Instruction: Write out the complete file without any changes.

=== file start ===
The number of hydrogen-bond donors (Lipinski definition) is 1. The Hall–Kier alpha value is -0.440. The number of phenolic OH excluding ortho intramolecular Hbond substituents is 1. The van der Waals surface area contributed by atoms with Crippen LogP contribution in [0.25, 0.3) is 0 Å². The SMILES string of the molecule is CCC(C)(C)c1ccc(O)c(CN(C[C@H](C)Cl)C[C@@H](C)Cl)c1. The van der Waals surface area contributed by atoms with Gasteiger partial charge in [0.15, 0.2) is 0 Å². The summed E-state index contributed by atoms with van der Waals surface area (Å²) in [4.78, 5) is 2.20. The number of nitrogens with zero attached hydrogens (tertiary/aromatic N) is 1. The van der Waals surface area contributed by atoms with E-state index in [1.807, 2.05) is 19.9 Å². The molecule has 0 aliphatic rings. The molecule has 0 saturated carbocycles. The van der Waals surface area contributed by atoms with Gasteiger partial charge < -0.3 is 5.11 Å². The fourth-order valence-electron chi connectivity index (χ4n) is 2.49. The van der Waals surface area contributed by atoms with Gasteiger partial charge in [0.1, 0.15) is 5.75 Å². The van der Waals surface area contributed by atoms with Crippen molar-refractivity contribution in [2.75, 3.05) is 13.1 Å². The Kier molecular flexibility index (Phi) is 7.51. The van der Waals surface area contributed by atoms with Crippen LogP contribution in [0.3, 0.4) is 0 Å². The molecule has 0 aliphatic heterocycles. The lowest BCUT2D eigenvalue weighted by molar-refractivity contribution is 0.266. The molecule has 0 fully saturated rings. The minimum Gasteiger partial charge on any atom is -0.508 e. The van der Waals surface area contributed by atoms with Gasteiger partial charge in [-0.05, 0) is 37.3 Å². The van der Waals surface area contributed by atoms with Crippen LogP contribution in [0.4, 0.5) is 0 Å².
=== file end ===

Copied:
The number of hydrogen-bond donors (Lipinski definition) is 1. The Hall–Kier alpha value is -0.440. The number of phenolic OH excluding ortho intramolecular Hbond substituents is 1. The van der Waals surface area contributed by atoms with Crippen LogP contribution in [0.25, 0.3) is 0 Å². The SMILES string of the molecule is CCC(C)(C)c1ccc(O)c(CN(C[C@H](C)Cl)C[C@@H](C)Cl)c1. The van der Waals surface area contributed by atoms with Gasteiger partial charge in [0.15, 0.2) is 0 Å². The summed E-state index contributed by atoms with van der Waals surface area (Å²) in [4.78, 5) is 2.20. The number of nitrogens with zero attached hydrogens (tertiary/aromatic N) is 1. The van der Waals surface area contributed by atoms with E-state index in [1.807, 2.05) is 19.9 Å². The molecule has 0 aliphatic rings. The molecule has 0 saturated carbocycles. The van der Waals surface area contributed by atoms with Gasteiger partial charge < -0.3 is 5.11 Å². The fourth-order valence-electron chi connectivity index (χ4n) is 2.49. The van der Waals surface area contributed by atoms with Gasteiger partial charge in [0.1, 0.15) is 5.75 Å². The van der Waals surface area contributed by atoms with Crippen molar-refractivity contribution in [2.75, 3.05) is 13.1 Å². The Kier molecular flexibility index (Phi) is 7.51. The van der Waals surface area contributed by atoms with Crippen LogP contribution in [0.3, 0.4) is 0 Å². The molecule has 0 aliphatic heterocycles. The lowest BCUT2D eigenvalue weighted by molar-refractivity contribution is 0.266. The molecule has 0 fully saturated rings. The minimum Gasteiger partial charge on any atom is -0.508 e. The van der Waals surface area contributed by atoms with Gasteiger partial charge in [-0.05, 0) is 37.3 Å². The van der Waals surface area contributed by atoms with Crippen LogP contribution in [0.4, 0.5) is 0 Å².